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Swiss Bail-In Scheme: Stealing a Half-Trillion Euro from Depositors

Aug. 12, 2013 (EIRNS) —A paper published by the Swiss Financial Market Supervisory Authority FINMA is causing an uproar in Switzerland and confirms all allegations raised by EIR against the planned "Quantitative Stealing." The paper says that up to 600 billion Swiss francs (€487 billion) in depositors' money are included in the bail-in chest for the two large Swiss banks, UBS and Crédit Suisse.

The FINMA paper was issued on Aug. 7 and was published in English on the FINMA website. The paper is an assessment of how the bail-in procedures introduced in Switzerland at the end of 2012 would work in the case of the two "too-big-to-fail" Swiss banks, and is shockingly candid in its admissions. For instance:

  • When all other bail-in instruments are exhausted (shares and bonds), "Uninsured deposits of around Swiss Francs 300 billion per bank are also potentially subject to bail-in";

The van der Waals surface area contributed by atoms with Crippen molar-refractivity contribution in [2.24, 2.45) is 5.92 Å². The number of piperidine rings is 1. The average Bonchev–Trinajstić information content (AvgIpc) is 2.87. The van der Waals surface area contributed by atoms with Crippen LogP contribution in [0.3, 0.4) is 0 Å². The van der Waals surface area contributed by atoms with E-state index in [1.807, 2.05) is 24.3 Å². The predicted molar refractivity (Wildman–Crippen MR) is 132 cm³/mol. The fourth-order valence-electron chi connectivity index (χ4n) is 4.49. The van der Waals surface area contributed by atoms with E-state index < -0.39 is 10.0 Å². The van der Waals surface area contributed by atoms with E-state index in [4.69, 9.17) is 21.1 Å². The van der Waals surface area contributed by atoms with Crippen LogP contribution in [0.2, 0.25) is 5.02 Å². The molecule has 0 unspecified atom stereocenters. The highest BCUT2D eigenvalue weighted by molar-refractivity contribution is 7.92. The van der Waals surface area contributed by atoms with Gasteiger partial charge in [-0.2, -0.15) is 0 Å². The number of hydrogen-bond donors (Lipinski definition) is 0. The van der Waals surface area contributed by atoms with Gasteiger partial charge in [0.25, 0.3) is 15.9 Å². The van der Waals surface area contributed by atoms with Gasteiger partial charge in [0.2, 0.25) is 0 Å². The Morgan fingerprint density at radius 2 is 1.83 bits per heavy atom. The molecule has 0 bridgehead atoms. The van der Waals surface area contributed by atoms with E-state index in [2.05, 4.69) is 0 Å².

• Despite the agreement among the FDIC, the Bank of England, and FINMA to have an international legal framework that allows "Single Entry Point" (SEP) bail-ins (i.e. managed globally by the authorities of the home country), there is the danger that a judge in a U.S. court could block the bail-in. "Certain state and Federal laws permit U.S. regulators to seize assets of U.S. branches and other assets in the United States of an insolvent foreign bank and to apply such assets first to satisfy creditors of the U.S. branches, before returning any excess to the home office of the bank."

The FINMA publication comes in the context of a growing movement against the bail-in scheme in Switzerland, which started after EIR first exposed the FINMA scheme last spring. The EIR exposé, picked up by the Zurich-based "Impulswelle" group, has prompted the government to respond defensively with an official letter.